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Background information on the Alpha miner

For the interested reader pointers follow to the scientific papers that describe in great detail how the Alpha miner works. Note that this is extra material and this is not required for the course.

  1. W.M.P. van der Aalst, A.J.M.M. Weijters, and L. Maruster. Workflow Mining: Which Processes can be Rediscovered? BETA Working Paper Series, WP 74, Eindhoven University of Technology, Eindhoven, 2002.
  2. W.M.P. van der Aalst, A.J.M.M. Weijters, and L. Maruster. Workflow Mining: Discovery Process Models from Event Logs IEEE Transactions on Knowledge and Data Engineering, 16(9):1128-1142, 2004.

Note that many extensions of the Alpha miner exist:

  1. Alpha+: A.K.A. de Medeiros, B.F. van Dongen, W.M.P. van der Aalst, and A.J.M.M. Weijters. Process Mining for Ubiquitous Mobile Systems: An Overview and a Concrete Algorithm. In L. Baresi, S. Dustdar, H. Gall, and M. Matera, editors, Ubiquitous Mobile Information and Collaboration Systems (UMICS 2004), pages 156-170, 2004.
  2. Alpha++: L. Wen, W.M.P. van der Aalst, J. Wang, and J. Sun. Mining process models with non-free-choice constructs. Data Mining and Knowledge Discovery, 15(2):145-180, 2007.
  3. Alpha#: L. Wen, J. Wang, W.M.P. van der Aalst, B. Huang, and J. Sun. Mining Process Models with Prime Invisible Tasks. Data and Knowledge Engineering, 69(10):999-1021, 2010.

In short, the differences between the four algorithms are that the Alpha miner is of course the first and most basic implementation. The Alpha+ algorithm is an extension on the Alpha miner which can deal with short-loops and self-loops. The Alpha++ algorithm is again an extension, which is able to find additional non-free choice constructs (e.g. can discover more complex patterns). The Alpha# algorithm can also discover several invisible tasks that are not observable but which do influence the control flow.

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This article is from the free online course:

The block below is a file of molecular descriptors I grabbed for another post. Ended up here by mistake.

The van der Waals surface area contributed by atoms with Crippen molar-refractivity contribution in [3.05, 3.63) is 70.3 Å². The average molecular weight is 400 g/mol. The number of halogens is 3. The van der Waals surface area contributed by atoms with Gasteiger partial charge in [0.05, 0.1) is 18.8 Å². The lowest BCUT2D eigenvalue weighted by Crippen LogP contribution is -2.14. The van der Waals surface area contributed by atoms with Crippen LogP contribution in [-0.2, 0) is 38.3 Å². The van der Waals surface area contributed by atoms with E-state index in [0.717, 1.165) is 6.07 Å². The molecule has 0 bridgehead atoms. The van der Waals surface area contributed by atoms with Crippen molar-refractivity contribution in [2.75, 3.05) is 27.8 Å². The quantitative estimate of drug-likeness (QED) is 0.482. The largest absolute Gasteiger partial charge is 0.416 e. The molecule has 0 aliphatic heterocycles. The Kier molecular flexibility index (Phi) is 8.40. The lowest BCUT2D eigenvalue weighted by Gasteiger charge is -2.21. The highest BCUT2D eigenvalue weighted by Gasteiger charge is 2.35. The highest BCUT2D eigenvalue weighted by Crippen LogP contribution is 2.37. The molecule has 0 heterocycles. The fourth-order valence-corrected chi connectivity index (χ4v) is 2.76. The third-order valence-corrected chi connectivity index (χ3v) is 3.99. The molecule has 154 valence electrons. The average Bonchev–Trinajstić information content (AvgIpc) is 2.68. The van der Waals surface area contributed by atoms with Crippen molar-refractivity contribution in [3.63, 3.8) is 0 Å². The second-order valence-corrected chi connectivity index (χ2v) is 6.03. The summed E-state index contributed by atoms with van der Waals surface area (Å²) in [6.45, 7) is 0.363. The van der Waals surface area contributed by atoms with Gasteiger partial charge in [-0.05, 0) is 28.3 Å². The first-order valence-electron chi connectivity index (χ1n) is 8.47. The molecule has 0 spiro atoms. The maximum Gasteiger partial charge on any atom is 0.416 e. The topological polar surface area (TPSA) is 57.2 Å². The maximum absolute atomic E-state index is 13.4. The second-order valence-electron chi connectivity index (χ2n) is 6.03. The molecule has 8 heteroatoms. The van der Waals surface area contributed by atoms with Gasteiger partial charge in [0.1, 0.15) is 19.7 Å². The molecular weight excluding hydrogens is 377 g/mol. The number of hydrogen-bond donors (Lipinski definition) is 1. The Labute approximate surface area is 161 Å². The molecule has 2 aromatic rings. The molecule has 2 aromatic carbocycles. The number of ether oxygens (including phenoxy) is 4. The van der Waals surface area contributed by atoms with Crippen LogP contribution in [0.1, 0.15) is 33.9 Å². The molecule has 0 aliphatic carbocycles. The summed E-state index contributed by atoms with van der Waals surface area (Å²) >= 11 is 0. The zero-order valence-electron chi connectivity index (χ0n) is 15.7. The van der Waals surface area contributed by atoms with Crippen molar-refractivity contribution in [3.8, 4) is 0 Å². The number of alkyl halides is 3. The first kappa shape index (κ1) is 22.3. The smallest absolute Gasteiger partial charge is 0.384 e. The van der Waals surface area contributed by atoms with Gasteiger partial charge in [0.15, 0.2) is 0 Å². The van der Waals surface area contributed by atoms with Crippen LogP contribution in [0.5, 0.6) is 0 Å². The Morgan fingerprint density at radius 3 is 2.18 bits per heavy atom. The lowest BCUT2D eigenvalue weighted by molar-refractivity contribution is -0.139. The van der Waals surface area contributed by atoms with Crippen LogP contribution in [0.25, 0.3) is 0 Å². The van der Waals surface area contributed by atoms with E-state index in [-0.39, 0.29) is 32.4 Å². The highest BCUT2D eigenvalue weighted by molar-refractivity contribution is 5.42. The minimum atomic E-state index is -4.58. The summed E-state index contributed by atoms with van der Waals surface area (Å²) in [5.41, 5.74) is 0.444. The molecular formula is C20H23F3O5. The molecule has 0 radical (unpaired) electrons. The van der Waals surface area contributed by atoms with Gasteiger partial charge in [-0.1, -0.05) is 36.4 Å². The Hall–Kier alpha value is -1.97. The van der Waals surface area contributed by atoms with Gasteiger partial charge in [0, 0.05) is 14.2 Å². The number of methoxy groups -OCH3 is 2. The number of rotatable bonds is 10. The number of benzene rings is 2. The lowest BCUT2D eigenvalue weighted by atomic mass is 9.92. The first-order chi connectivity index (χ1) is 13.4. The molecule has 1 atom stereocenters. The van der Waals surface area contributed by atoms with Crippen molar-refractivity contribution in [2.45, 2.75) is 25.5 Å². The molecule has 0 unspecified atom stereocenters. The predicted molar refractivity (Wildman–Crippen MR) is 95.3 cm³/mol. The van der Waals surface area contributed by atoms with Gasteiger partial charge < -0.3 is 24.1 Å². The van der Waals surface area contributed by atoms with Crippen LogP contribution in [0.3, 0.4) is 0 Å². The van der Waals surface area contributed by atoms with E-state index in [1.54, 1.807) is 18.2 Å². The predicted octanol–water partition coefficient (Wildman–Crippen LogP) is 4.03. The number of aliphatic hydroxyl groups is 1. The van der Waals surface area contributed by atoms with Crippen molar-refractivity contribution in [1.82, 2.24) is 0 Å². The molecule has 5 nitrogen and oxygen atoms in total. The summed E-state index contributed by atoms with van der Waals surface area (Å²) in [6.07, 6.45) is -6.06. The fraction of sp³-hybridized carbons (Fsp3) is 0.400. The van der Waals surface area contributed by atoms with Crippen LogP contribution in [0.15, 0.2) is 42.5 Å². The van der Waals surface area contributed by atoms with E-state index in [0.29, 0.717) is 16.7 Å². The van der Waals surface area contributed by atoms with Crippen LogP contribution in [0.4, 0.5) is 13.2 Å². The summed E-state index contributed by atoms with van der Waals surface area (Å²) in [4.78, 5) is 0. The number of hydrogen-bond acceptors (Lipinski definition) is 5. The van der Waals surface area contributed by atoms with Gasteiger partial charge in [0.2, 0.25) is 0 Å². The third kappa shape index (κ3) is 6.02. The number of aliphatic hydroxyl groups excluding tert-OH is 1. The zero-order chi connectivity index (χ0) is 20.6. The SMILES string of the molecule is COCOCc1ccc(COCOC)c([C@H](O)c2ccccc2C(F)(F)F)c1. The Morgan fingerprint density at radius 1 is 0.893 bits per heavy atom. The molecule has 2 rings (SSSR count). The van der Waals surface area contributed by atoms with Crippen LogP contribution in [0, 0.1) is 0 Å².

Introduction to Process Mining with ProM

Eindhoven University of Technology

Get a taste of this course

Find out what this course is like by previewing some of the course steps before you join:

  • Introduction

    Introduction to process mining: recognizing event data, what is process mining and what can process mining analyse.

  • Installing ProM lite
    Installing ProM lite

    In this step we show how to find and install the free and open source process mining tool ProM lite.

  • Using ProM lite
    Using ProM lite

    In this lecture we show the basic concepts and usage of ProM (lite): the resource, action and visualization perspectives.

  • Event logs
    Event logs

    In this lecture we explain what an event log is and how it is structured. We also explain the most common attributes found in an XES event log.

  • Event logs in ProM
    Event logs in ProM

    In this lecture we show you how you can load an event log in ProM and how you can get initial insights in the contents.

  • Converting a CSV file to an event log
    Converting a CSV file to an event log

    Most data is not recorded in event log format. In this video we explain how a CSV file can be converted to an event log.

  • Exploring event logs with the dotted chart
    Exploring event logs with the dotted chart

    After loading an event log into ProM it is important to apply the dotted chart to get initial process insights before process models are discovered.

  • Filtering event logs
    Filtering event logs

    Before good quality process models can be discovered the event log data needs to be filtered to contain only completed cases for instance.

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